Today, 99.9% of all species that have ever existed on Earth are extinct. Extinction has both destructive and generative consequences. On one hand, extinction terminates genetic lineages, reduces biodiversity and eliminates evolutionary possibilities. In terms of evolution, the extinction of one species has broad effects for other species. As new species evolve to fit ever changing ecological niches, older species fade away. However, the rate of extinction is far from constant. Earth has existed for approximately 4.54 billion years and each of the 5 greatest periods of extinction spanned for just a few thousand years each- a geological blink of the eye. Though these mass extinctions are deadly events, they open up the planet for new life-forms to emerge through the demise of dominant groups and the post extinction sorting of survivors. For example, the fourth mass extinction (which occurred 205 million years ago) destroyed many non-dinosaur reptiles. When these potential competitors of dinosaurs were killed, the dinosaurs were then able to thrive. The dinosaurs evolved and dominated life on Earth for 140 million years until the fifth mass extinction- making room for mammals to rapidly diversify and evolve.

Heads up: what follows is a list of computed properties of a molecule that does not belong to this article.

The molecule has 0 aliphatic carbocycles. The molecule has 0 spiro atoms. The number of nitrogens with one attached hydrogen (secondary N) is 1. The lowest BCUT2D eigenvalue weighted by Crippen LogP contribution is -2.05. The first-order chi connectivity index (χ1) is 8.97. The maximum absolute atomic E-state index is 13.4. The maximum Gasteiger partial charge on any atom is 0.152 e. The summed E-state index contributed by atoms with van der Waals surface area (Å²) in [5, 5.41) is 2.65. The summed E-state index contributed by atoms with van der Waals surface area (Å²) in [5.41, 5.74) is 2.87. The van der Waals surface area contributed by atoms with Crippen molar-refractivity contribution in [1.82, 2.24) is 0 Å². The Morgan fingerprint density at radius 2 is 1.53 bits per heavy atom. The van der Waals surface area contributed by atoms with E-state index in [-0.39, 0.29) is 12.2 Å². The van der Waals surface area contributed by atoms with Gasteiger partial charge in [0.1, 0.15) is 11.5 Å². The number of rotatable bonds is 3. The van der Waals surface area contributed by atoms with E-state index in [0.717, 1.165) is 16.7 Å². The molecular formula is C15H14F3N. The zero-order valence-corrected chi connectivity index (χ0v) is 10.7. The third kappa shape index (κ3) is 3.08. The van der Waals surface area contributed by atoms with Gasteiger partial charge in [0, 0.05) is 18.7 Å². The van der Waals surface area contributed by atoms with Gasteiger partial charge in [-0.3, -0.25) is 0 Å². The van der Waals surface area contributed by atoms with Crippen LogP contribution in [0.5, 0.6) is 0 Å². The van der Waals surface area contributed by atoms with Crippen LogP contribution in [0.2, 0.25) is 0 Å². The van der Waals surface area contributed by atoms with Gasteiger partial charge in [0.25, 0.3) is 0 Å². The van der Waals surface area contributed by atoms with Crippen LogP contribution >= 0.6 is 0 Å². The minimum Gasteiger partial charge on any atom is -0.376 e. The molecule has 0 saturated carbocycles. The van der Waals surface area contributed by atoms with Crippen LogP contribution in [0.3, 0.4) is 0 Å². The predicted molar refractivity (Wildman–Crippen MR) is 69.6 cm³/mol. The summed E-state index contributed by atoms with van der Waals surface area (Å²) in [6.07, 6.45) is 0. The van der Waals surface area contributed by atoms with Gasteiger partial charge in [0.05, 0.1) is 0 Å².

TABLE 1 Comparison of species extinction levels for the Big Five mass extinctions
Extinction episode Age, Myr before present Percent extinction
Cretaceous (K–T) 65 76
Triassic 208 76
Permian 245 96
Devonian 367 82
Ordovician 439 85
Extinction data are from Jablonski (1991).